A pine tree's needle-like leaf structure

So, what would happen if we were to place one of these organisms into another environment? First of all, the organism would struggle to survive. It's adaptations were developed over time from the environment they were currently sheltered in. Secondly, they would fail to retrieve their prey and would probably become prey.

Natural Selection

Natural selection is the process by which forms of life having traits that better enable them to adapt to specific environmental pressures. Natural selection is so important for organisms in an environment because it allows the environment to choose for "best" traits, and after reproduction, only the organisms with the "best" traits survive. Later on, the whole population has the "best" trait.

One example of natural selection in the mountains environment is how the Gray Jay got its' beak. Gray Jays' diet mostly consists of fungi, berries, arthropods, carrion, and nestling birds, therefore their population's beaks are short and stubby. So, how did the environment change that allowed the Gray Jay to have the beak that they have today?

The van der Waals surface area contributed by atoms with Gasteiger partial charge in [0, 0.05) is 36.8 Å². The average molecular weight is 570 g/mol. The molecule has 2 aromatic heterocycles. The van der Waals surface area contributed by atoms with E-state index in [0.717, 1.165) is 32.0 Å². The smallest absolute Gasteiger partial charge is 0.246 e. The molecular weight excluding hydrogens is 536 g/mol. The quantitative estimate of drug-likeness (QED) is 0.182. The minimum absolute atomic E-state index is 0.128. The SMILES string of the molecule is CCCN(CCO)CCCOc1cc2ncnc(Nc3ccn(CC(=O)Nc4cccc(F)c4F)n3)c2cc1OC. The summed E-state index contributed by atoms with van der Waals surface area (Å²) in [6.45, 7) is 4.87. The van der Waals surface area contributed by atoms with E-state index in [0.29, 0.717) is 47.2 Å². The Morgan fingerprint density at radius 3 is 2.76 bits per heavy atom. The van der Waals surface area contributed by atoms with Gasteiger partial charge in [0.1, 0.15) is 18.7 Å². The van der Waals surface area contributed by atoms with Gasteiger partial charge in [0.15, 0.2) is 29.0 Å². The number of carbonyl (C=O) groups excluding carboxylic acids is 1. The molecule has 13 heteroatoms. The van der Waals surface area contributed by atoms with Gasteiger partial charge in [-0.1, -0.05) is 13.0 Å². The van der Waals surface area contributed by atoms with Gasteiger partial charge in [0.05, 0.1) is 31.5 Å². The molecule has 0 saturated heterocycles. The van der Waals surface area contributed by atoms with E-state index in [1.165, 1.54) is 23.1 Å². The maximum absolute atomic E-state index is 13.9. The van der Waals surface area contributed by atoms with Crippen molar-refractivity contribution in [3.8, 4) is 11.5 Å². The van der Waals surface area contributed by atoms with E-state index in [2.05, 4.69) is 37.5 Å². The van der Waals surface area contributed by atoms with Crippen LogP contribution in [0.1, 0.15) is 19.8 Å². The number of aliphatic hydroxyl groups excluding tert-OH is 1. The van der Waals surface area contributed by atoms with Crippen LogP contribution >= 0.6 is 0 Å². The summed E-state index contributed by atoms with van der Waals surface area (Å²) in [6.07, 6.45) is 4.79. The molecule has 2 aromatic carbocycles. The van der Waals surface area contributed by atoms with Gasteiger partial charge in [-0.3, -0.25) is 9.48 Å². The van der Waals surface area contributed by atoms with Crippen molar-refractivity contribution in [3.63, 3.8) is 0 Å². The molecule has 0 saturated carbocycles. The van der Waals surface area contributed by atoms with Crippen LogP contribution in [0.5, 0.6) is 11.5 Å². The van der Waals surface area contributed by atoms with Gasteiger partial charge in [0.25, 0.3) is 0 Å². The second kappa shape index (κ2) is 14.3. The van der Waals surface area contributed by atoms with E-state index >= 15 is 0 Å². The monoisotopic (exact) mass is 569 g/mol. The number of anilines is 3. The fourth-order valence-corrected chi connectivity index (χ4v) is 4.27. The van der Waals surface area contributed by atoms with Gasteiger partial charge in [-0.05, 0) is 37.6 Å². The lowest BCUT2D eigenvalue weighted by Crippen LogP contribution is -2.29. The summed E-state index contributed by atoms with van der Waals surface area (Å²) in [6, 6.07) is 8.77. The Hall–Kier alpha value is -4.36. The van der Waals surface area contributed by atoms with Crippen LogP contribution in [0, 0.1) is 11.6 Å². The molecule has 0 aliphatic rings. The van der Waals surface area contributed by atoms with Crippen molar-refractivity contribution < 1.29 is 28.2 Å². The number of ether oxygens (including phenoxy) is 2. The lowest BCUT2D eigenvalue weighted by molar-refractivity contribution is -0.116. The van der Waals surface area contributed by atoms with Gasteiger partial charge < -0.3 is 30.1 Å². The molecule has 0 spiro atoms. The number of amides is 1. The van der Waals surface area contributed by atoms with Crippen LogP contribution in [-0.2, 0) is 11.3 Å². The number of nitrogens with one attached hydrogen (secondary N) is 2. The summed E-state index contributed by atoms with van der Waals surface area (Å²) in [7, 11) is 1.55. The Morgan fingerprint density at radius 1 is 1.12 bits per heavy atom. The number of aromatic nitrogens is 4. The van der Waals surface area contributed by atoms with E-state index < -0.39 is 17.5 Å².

Gray Jays consisted of long beaks and short beaks before natural selection, unfortunately the Jays with the long beaks struggled to capture their prey and retrieve their food. The long beaked Jays eventually died out and the short beaks were left. They reproduced and their population grew again.

An example of birds developing more useful beaks over the years.

Comment Stream

2 years ago

I agree with this, because you added a lot of details and pictures to explain everything.

2 years ago

i agree with this because you explained /gave an example of everry thing you wrote

2 years ago

I recommend that you add more biotic factors

2 years ago

i recommend that you put the links you used for biotic with the biotic factors and the links you used for abiotic with the abiotic factors.

2 years ago

i agree with all of your information. you explained everything very well

2 years ago

i agree with this because you added more common animals and plants found in the rocky mountain

2 years ago

I agree with this because you added lot of details and explained everything well.